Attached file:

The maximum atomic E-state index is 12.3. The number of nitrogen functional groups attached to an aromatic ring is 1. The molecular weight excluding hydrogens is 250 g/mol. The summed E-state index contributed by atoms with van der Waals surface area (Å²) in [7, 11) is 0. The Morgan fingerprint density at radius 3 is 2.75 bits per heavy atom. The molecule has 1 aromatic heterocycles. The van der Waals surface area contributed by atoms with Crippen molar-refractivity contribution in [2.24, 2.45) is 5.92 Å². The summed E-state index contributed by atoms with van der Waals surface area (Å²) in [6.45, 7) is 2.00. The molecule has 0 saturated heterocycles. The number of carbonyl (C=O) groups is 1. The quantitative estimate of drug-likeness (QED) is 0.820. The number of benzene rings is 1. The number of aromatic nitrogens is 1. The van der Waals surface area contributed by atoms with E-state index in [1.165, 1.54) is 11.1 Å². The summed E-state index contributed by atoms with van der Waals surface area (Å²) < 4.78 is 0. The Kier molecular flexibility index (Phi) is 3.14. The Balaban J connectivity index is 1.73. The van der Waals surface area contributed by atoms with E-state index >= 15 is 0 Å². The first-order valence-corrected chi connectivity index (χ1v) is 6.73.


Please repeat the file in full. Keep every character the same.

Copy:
The maximum atomic E-state index is 12.3. The number of nitrogen functional groups attached to an aromatic ring is 1. The molecular weight excluding hydrogens is 250 g/mol. The summed E-state index contributed by atoms with van der Waals surface area (Å²) in [7, 11) is 0. The Morgan fingerprint density at radius 3 is 2.75 bits per heavy atom. The molecule has 1 aromatic heterocycles. The van der Waals surface area contributed by atoms with Crippen molar-refractivity contribution in [2.24, 2.45) is 5.92 Å². The summed E-state index contributed by atoms with van der Waals surface area (Å²) in [6.45, 7) is 2.00. The molecule has 0 saturated heterocycles. The number of carbonyl (C=O) groups is 1. The quantitative estimate of drug-likeness (QED) is 0.820. The number of benzene rings is 1. The number of aromatic nitrogens is 1. The van der Waals surface area contributed by atoms with E-state index in [1.165, 1.54) is 11.1 Å². The summed E-state index contributed by atoms with van der Waals surface area (Å²) < 4.78 is 0. The Kier molecular flexibility index (Phi) is 3.14. The Balaban J connectivity index is 1.73. The van der Waals surface area contributed by atoms with E-state index >= 15 is 0 Å². The first-order valence-corrected chi connectivity index (χ1v) is 6.73.